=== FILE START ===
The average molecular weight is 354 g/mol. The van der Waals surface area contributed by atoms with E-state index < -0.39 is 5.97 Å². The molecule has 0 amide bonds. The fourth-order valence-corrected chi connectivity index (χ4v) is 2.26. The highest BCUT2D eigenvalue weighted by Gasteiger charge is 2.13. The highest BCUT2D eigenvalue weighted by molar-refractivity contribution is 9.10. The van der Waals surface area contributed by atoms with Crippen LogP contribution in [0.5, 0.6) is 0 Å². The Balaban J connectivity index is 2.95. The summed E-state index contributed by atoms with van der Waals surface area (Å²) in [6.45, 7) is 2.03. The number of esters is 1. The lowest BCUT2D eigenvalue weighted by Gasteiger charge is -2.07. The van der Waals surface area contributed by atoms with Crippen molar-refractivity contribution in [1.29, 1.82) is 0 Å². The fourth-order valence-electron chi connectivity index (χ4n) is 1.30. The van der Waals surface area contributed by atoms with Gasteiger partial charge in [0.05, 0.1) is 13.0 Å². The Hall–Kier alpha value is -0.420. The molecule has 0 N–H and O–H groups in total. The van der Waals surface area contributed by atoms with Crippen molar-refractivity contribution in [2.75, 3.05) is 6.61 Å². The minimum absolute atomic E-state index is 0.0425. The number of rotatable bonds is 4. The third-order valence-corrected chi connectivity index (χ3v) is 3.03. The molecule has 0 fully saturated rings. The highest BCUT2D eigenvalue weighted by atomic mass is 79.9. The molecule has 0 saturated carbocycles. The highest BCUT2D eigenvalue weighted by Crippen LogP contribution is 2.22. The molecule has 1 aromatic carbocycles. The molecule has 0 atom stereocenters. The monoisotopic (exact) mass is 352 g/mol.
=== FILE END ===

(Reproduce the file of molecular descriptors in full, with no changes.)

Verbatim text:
The average molecular weight is 354 g/mol. The van der Waals surface area contributed by atoms with E-state index < -0.39 is 5.97 Å². The molecule has 0 amide bonds. The fourth-order valence-corrected chi connectivity index (χ4v) is 2.26. The highest BCUT2D eigenvalue weighted by Gasteiger charge is 2.13. The highest BCUT2D eigenvalue weighted by molar-refractivity contribution is 9.10. The van der Waals surface area contributed by atoms with Crippen LogP contribution in [0.5, 0.6) is 0 Å². The Balaban J connectivity index is 2.95. The summed E-state index contributed by atoms with van der Waals surface area (Å²) in [6.45, 7) is 2.03. The number of esters is 1. The lowest BCUT2D eigenvalue weighted by Gasteiger charge is -2.07. The van der Waals surface area contributed by atoms with Crippen molar-refractivity contribution in [1.29, 1.82) is 0 Å². The fourth-order valence-electron chi connectivity index (χ4n) is 1.30. The van der Waals surface area contributed by atoms with Gasteiger partial charge in [0.05, 0.1) is 13.0 Å². The Hall–Kier alpha value is -0.420. The molecule has 0 N–H and O–H groups in total. The van der Waals surface area contributed by atoms with Crippen molar-refractivity contribution in [2.75, 3.05) is 6.61 Å². The minimum absolute atomic E-state index is 0.0425. The number of rotatable bonds is 4. The third-order valence-corrected chi connectivity index (χ3v) is 3.03. The molecule has 0 fully saturated rings. The highest BCUT2D eigenvalue weighted by atomic mass is 79.9. The molecule has 0 saturated carbocycles. The highest BCUT2D eigenvalue weighted by Crippen LogP contribution is 2.22. The molecule has 1 aromatic carbocycles. The molecule has 0 atom stereocenters. The monoisotopic (exact) mass is 352 g/mol.